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Anxiety and Martial Arts | Ryan's Story

My name is Ryan Benedetto.

My story starts here in Columbus. After some time living in Columbus my mother found it a better fit to move away from the city to a small little town called Pataskala, roughly 40 minutes outside of downtown.

I was raised in a questionable home. My mother was physically abusive and dad, well, dad wasn't much help either. He was around but only when he felt like it. Once a week or so. My father was a "tough" guy to say the least. He was very hard from a young age because I wasn't athletic or into sports. I got picked on and allowed it from the kids at school. This led to many self esteem issues seeing how my father also picked on me for the same reasons as the kids in school. To put it bluntly, I was a fat kid.

By the time I turned 15, I weighed 337lbs. I'm sure it was higher at points but that's the highest I ever saw on a scale. Two friends pulled me into a weight room my sophomore year of high school and from then on, I began working out.

The summer going into junior year I fell in love with boxing. I had always been a fan, strictly because of the Rocky movies. That was one good memory I had with my father, watching those movies. As I continued to grow, I watched those movies religiously. I joke to this day that Rocky was my father figure growing up.

Post high school was quite the challenge. I was thrown out of my mother's house at the very fresh age of 18. At that point I was a more aggressive teenager.

After jumping from place to place, a couple of friends offered me a chance to move with them to Florida. Without question I jumped at that opportunity. Anything to get away from Ohio sounded great to me BUT I wasn't cut out to make it on my own down there quite yet. After a short couple of months I found myself back in Ohio. Doing the same dumb things with the same crew.

One, as I say now, "lucky" night I was arrested. We were drinking and having a grand old time. Next thing I know we are outside in a brawl with the grown men living across the street. I say that night is lucky because if it weren't for that night there is no telling what dumb thing I would have done next with my "friends". After which all found themselves in front of a judge for different reasons.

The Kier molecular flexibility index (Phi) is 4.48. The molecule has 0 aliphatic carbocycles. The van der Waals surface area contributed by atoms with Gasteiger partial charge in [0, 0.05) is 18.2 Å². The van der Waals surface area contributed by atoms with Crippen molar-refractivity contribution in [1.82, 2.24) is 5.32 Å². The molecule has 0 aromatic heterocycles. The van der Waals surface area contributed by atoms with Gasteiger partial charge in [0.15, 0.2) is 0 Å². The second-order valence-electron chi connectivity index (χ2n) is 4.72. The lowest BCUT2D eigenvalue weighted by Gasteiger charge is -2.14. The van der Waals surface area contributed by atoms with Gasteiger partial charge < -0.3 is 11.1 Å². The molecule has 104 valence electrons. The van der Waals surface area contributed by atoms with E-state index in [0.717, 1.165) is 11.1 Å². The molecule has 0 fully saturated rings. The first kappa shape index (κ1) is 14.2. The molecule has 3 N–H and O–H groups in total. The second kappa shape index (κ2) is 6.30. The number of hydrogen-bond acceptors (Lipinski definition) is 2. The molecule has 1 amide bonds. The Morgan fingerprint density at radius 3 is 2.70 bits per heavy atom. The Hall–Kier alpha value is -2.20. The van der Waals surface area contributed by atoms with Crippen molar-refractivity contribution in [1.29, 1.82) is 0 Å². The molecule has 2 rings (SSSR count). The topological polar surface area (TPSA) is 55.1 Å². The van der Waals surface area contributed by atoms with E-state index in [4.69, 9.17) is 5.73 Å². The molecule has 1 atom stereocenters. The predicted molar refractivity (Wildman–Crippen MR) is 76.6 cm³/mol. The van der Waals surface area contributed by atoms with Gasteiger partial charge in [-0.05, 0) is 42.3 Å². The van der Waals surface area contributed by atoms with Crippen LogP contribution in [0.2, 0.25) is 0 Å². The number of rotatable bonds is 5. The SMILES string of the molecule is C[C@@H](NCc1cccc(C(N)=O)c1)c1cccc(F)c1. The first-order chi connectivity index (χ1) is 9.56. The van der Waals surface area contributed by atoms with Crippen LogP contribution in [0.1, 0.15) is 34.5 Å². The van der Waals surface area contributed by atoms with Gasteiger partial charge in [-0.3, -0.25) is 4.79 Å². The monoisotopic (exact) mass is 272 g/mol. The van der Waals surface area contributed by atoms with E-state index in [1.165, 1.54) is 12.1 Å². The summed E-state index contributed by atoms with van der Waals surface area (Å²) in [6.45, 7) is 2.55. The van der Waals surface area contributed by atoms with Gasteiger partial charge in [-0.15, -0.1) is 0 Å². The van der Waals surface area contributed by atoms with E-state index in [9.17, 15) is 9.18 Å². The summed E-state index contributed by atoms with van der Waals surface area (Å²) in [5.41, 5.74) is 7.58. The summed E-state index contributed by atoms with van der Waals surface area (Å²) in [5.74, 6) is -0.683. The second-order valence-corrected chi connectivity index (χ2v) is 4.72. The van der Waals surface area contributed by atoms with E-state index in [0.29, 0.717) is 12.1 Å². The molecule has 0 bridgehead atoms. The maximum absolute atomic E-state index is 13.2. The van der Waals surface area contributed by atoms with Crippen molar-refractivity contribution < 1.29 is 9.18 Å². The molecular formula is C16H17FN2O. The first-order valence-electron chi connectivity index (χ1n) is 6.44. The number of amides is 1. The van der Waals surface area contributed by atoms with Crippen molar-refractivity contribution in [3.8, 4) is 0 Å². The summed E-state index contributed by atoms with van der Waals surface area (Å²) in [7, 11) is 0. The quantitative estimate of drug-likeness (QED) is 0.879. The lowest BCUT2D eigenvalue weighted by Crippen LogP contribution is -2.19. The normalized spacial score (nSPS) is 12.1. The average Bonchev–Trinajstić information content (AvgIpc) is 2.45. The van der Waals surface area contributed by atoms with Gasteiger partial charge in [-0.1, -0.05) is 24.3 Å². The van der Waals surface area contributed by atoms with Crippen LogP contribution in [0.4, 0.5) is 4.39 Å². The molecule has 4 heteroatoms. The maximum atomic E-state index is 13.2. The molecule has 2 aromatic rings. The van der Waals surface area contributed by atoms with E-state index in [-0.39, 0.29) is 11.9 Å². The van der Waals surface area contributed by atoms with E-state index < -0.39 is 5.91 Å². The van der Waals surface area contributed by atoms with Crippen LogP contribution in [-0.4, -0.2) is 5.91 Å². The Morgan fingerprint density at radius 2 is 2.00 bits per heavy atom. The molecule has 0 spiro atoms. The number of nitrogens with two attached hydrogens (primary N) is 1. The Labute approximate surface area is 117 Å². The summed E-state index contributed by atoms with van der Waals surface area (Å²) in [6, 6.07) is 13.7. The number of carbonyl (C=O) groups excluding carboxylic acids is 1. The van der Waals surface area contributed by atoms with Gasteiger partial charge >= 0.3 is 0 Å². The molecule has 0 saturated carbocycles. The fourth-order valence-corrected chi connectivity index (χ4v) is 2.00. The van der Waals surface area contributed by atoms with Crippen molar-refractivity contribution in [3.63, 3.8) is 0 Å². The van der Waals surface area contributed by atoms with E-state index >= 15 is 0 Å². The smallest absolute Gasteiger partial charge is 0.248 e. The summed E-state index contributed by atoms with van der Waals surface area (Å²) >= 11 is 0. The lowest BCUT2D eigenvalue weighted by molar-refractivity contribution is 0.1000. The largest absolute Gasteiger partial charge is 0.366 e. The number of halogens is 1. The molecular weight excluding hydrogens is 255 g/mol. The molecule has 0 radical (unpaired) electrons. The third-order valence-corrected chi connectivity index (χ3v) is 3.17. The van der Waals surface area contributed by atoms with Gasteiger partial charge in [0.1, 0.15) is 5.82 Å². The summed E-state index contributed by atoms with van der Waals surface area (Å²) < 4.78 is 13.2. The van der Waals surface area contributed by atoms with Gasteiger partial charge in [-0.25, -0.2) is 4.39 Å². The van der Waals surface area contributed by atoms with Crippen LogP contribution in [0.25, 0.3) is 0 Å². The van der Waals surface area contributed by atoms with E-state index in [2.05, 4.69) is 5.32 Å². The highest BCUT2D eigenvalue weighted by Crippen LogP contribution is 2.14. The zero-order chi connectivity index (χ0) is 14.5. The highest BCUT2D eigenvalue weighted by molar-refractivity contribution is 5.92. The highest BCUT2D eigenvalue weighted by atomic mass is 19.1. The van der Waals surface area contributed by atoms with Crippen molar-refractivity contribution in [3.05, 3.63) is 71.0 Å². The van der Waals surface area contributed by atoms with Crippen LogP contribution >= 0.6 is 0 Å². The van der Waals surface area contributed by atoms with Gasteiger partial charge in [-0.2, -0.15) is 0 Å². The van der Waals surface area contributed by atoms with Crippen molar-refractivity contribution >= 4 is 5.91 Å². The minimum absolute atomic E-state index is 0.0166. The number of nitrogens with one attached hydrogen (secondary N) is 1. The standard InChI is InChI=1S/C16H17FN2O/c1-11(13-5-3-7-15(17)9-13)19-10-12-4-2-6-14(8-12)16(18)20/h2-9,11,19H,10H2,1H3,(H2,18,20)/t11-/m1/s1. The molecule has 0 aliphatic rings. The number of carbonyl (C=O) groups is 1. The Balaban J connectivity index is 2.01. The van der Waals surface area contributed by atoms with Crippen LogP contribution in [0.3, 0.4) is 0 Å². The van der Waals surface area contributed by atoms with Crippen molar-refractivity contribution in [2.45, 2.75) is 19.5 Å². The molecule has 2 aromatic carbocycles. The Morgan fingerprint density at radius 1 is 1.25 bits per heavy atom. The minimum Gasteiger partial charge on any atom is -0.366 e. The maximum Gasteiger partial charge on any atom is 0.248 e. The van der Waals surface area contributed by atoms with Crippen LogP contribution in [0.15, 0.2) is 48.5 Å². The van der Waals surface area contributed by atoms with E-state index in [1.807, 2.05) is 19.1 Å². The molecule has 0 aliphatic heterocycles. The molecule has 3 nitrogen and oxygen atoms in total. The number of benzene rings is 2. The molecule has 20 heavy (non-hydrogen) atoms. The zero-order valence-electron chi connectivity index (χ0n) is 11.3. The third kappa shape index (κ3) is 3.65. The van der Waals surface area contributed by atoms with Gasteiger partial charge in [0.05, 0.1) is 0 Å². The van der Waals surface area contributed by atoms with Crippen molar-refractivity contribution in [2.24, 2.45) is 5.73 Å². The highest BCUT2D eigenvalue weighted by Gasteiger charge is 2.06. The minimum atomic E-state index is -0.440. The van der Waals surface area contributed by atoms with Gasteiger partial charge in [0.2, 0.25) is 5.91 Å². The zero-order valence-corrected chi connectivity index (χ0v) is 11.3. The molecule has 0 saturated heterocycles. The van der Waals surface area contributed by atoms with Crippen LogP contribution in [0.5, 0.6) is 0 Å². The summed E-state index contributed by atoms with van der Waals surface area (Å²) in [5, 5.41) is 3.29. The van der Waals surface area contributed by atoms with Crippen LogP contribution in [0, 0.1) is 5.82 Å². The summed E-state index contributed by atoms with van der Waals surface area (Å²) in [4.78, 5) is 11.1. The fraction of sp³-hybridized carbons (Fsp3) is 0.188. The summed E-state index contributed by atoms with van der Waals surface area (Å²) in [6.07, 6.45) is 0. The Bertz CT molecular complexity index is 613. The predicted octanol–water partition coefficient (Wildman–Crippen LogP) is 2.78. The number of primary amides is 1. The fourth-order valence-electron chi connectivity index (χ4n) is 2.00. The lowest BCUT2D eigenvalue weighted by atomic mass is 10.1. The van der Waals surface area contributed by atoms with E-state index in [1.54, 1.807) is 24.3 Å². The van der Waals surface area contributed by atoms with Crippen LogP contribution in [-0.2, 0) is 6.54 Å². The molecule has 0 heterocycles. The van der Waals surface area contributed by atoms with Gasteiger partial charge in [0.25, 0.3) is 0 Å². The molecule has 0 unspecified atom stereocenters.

From that night on, I set out on a new path. I dedicated to being better. Better than who I was and better than who people thought I would be. After leaving the courthouse for said charges, I went straight over to the recruiting station. I desperately wanted out of my situation and I had always dreamed of being a soldier.

March 5th 2012 I got that chance. I left for Ft Benning, Georgia two days after getting off of probation. I was 19 years old weighing in at 179lbs. There I learned teamwork and how no one man is bigger than the mission. Upon graduation in June 2012, I found that I was to be stationed in Ft Lewis, Washington in a unit set to deploy that October. Talk about a gut check. Not even a year into the army and I found myself in Afghanistan. My job? Minehound. I was to walk in front of every man in my platoon with a metal detector (ground penetrating radar) and sweep the ground for IEDs (Improvised Explosive Device).I was laughed at when that job was assigned to me. Many of my comrades told me "good luck" or "well we know you're expendable". But I took it a different way. I accepted the job with the mindset I was vital to the missions completion. After arriving in Afghanistan, we were sent out to where we would be for the next 9 months. Sperwan Ghar. Give it a google.

As soon as we got there we hit the ground running. Our missions were labeled as "movement to contact". Damn near every day. Between the 24/7 patrols, and the attacks on our base it definitely was not boring. By January 2013 we had lost a few great men. Men that I respected and looked up to immensely. This angered all of us. We hit it even harder. Our missions became more complex and daring. I found myself on day 8 of a 3 day mission. That's right, day 8, and it went on for 13 total days. We packed and prepared for a 3 day in-sector mission. Meaning we would be outside our base and securing areas on our own for 3 days. Things did not go as planned, obviously. During that time we all found out who we really were inside, as we found ourselves day in and day out under fire. To make some light of it, we did have one soldier actually re-enlist while on that mission. That motivated the hell out of us but also made us question what he was thinking. At that time we found ourselves working along side SEALS and Army Special Forces. It forever changed who I was as a person.